If you haven’t yet started investing for one reason or another, you’re not alone. There are some misconceptions about investing that paralyze some beginning investors in fear and convince all too many that they’re not cut out for investing — at least not right now. But, despite these investing barriers, you absolutely can (and should!) get started investing your money to save and grow for your financial future.
5 Investing Barriers
Let’s unpack five of the most common investing barriers — and how to break through them.
1. I don’t understand investing enough to get started.
The investing world can be intimidating — and you’re not alone in feeling that way. In fact, research suggests that about 61 percent of adults admit to finding investing “scary or intimidating.” Most millennials feel financially behind and grapple with anxiety over their financial futures, research reports. Simply, studies show that they just don’t feel knowledgeable. Women are adversely affected, as well. Some research indicates that women, more than men, cite a lack of investing knowledge as a key reason for putting off investing. They’re far less confident in their financial futures and, yet, don’t invest nearly as much — a regret, studies suggest, women tend to have.
2. I don’t have enough money to invest.
You don’t need a six-figure salary or an impressive savings to start investing. You can start investing today, even if you only have minimal income to spare. All you need is an investment plan and a commitment to it to start seeing results.
While some securities, funds and investment opportunities do require a minimum investment amount (the smallest dollar or share quantity you can purchase when investing), there are plenty of options to invest with as little as a few bucks. For example, some funds will allow you to deposit as little as $5, $10 or $100. The more money you invest upfront, the more potential you have to grow your funds. But you can always start small and work your way up, too.
3. I’m more concerned with short-term financial goals.
Maybe you’re hoping to purchase a home in the next few years or you’re in over your head in student loan debt. Short-term financial goals feel more pertinent, and that’s fair. But turning a blind eye to your long-term financial future and putting off investing for “sometime down the line is a mistake. For one, you can still set a chunk of your extra income aside in a savings account and use the bulk of it to pay off any debt. Again, you don’t need a lot of money to start investing.
Moreover, the longer you invest your money, the longer you have to compound your investment (grow it by reinvesting your earnings). Likewise, the younger you are, the more years of earning you have ahead of you, and the more time your funds have to recover from any market dips. This means you can stomach more risk than you would in your later years and invest in a portfolio that’s subject to more volatility but has the potential to produce even bigger gains.
Don’t believe us? More than three-quarters of Americans regret not investing earlier, according to a survey. You don’t want to be one of them.
4. I don’t trust the market.
The market changes — conditions swing up and down and, for some highly risk-averse investors especially, that instability can be hugely anxiety-inducing. The fact of the matter is that the market will hit lows, but it’ll also pick up again. And some securities or asset classes will outperform others at various times throughout the economic cycle. That wave can take you on an emotional journey from caution to confidence, optimism to greed, denial to fear, and panic to caution — only for this cycle to restart all over again. It makes sense, then, to be untrusting.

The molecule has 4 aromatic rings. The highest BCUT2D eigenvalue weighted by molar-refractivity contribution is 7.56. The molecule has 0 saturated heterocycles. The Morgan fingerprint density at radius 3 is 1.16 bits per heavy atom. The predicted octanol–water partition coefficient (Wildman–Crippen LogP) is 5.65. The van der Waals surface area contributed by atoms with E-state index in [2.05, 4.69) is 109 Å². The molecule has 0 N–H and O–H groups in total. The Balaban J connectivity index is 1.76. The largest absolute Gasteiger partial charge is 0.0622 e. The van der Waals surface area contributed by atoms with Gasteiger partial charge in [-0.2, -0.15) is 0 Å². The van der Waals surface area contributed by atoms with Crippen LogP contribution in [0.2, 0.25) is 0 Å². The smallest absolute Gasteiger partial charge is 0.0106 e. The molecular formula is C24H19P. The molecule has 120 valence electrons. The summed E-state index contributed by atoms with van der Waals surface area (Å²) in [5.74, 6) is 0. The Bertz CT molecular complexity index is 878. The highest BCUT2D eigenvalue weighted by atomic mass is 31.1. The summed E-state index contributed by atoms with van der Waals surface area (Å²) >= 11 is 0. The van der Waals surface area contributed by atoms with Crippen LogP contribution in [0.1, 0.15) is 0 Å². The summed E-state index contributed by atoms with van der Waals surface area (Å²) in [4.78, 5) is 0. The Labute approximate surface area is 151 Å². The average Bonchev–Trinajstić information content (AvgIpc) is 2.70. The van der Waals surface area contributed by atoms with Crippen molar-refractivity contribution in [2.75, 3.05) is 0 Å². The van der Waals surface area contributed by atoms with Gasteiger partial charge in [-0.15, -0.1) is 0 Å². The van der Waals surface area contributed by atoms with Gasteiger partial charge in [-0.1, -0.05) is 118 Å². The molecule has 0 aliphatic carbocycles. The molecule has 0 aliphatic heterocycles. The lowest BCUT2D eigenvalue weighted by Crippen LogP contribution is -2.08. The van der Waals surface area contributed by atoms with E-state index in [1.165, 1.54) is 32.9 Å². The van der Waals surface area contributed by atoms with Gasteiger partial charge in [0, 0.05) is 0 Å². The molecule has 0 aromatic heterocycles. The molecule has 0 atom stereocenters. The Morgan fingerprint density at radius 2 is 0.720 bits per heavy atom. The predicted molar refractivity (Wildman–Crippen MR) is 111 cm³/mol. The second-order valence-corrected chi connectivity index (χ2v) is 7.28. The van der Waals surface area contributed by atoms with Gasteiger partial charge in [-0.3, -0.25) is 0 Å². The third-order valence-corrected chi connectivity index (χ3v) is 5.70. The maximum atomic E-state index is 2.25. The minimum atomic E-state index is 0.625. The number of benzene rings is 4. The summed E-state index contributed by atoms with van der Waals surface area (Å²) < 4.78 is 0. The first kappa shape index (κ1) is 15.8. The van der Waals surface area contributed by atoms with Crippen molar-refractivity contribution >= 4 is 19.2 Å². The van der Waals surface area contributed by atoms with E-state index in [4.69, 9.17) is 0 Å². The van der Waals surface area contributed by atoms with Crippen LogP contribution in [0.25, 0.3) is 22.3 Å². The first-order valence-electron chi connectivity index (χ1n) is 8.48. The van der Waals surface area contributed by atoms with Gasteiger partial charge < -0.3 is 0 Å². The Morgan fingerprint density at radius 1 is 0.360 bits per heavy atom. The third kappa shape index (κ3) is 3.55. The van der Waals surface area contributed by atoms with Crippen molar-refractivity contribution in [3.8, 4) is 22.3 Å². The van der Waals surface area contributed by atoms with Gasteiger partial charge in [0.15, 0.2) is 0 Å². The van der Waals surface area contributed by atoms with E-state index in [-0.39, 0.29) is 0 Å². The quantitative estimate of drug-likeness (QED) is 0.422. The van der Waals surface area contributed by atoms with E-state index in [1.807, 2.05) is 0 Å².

But, too often, investors worry about the short-term ramifications of their investments instead of staying focused on bigger-picture investment goals. Ultimately, we invest to save and grow our money for our financial futures — and it’s just that (your future) that you should keep in mind. If fickle market conditions and high-risk strategies lose you sleep at night, you can choose to invest more conservatively than your aggressive peers.
5. I don’t have the time to manage my investments.
Who has time to research the market in between working over-eight-hour days — let alone spending over 200 hours commuting to work each year? After all, American families only get about 37 minutes per day of quality time together, and it’s safe to say that most don’t want to spend it studying up on the stock market.
One solution is using a financial advisor. But, contrary to popular belief, you don’t actually need a financial advisor to do your investing for you. Sure, a financial advisor can assist you in making informed investment decisions and help hold you accountable in sticking to your investment plan. But, today, you can get simpler (and much more affordable) investment support in your pocket.
For a more hands-off approach, there are robo-advisors that are available that don’t cost much at all. The biggest downside with these robos is that it lacks product differentiation, as 87% of all assets in the ETF market are managed by five issuers.
This is a big reason why we decided to develop Q Invest, an AI-driven investment app that not only structures a top-performing portfolio tailored to your investment goals, but it also manages it for you. We use advanced algorithms to automatically adapt your portfolio to changing market conditions so you don’t have to worry about keeping abreast of them yourself — though you can still have peace of mind with full transparency. In other words: Managing your investments takes no time at all.
The bottom line
The reality is everyone starts somewhere, even despite these common investing barriers. And with the tools out there today, you really don’t need to be a seasoned Wall Street veteran to get started. So what are you waiting for?